To figure out if wearable technology like smartwatches will advance in the same way as desktop and mobile gambling has before, we have to start with availability. Prices for the Apple Watch, currently the most visible form of wearable mobile technology, are still in the range of $300 at the time of this writing, even for the smaller model. This is well outside of the range that most people are going to be willing to pay for what amounts to an extension of their iPhone. While other companies like Samsung have produced smartwatches as well, their sales haven’t been exactly awe-inspiring. So to our first point, sales are going to have to pick up before any wearable technology revolution is going to happen through the smartwatch channel.

The Biggest Obstacle to Smartwatch Gambling

Another point, and one that’s possibly more important, is that the limited size of the screen for these devices creates a more exaggerated version of the problem that mobile did originally. In the first mobile casino games, screen real estate was a major problem. Online slots and other forms of gambling were designed around large computer screens, frequently measuring thousands of pixels wide and thousands of pixels long. Smartwatches have a total screen real estate of a small fraction of that, even smaller than mobile devices, which required a complete restructuring of the interfaces for the games to make them fit on their own.

It is true that Microgaming has been developing a [very limited] number of online slots for smartwatches like the Samsung Gear and the Apple Watch. The Dark Knight, one of their most popular titles of the past several years, was one of the first to make it to the smartwatch app, and a lot of work has been done on their classic Thunderstruck to bring it to the smartwatch as well.

However, when you see screenshots of these games, however, something becomes readily apparent: Microgaming, generally regarded as the top online casino software provider and top mobile provider in the world, can’t figure out what to do about the limited amount of space either.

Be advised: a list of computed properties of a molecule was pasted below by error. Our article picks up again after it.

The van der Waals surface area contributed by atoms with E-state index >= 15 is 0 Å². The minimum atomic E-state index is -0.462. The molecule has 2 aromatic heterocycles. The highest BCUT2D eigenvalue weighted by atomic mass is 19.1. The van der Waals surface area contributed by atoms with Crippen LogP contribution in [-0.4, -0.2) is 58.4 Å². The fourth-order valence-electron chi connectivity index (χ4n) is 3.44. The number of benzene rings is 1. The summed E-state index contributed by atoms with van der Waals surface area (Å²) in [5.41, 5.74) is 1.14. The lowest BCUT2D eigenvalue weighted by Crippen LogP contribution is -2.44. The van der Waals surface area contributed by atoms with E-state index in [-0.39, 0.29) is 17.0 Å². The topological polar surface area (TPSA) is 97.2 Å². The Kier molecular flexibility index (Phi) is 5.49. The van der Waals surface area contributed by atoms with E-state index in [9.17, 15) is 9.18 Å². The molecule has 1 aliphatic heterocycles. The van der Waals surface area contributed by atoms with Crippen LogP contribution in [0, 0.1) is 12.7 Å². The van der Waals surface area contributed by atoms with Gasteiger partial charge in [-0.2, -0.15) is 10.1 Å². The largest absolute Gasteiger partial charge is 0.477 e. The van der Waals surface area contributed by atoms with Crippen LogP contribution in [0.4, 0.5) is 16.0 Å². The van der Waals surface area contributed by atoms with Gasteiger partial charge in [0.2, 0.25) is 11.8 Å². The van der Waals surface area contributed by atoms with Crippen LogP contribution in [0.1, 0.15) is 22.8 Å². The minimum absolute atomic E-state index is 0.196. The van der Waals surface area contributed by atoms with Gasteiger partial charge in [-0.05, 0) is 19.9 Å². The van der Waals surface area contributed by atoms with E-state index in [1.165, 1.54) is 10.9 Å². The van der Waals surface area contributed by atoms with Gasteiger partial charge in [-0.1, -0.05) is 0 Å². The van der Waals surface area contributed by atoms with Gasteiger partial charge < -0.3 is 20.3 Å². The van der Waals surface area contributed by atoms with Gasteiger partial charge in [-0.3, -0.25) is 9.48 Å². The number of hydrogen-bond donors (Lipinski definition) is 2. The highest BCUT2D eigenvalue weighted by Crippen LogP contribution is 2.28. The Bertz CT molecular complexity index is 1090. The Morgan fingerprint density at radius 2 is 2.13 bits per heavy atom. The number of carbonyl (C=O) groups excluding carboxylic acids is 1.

Alternative Applications for Smartwatches

The reality of the situation is that we’re eventually going to get to the point that it doesn’t make sense to put traditional casino games, even slots, on certain types of technology if the screen isn’t large enough. This could be the point that we’re at with the current generation of smartwatches.

Along those lines, one possibility is that industry experts have been going about this all wrong. Instead of viewing wearable technology, or the smartwatch industry as a whole, as the next in a line of devices for traditional styles of online gambling (slots, etc.), perhaps it’s best to think outside of the box and look to other forms of gambling instead.

Since these smartwatches are generally seen as a supplement to a smartphone and need a smartphone to communicate for the most part at this stage of the game, there’s no reason why the two can’t work in tandem to supplement a player’s mobile gambling experience. For example, in-play live betting is a huge part of sports betting now, and a smartwatch could be much better at giving alerts to players than a phone, especially as they seem to be getting bigger with the latest models from both Samsung and Apple.

It’s getting to the point that checking your phone is relatively tedious, so a smartwatch could be the perfect solution, delivering live game results and in-play betting opportunities on your wrist without you having to pull out your phone every few moments to see where things are at.

The Bottom Line

We also have to remember that other forms of wearable technology are in the pipeline, including Google Glass, which has also seen limited action. Microgaming also has a sports betting application for that form of wearable technology that they’ve been working on, and they’ve been expanding to try to work with smartglasses from other companies (though they’ve had little luck at the time of this writing).

Overall, we’re at a point of divergence when it comes to wearable technology. The old patterns of doing the same games on a smaller screen just aren’t going to work anymore, and software developers are going to have to come up with new ways to bet if they want to stay ahead of the hardware curve.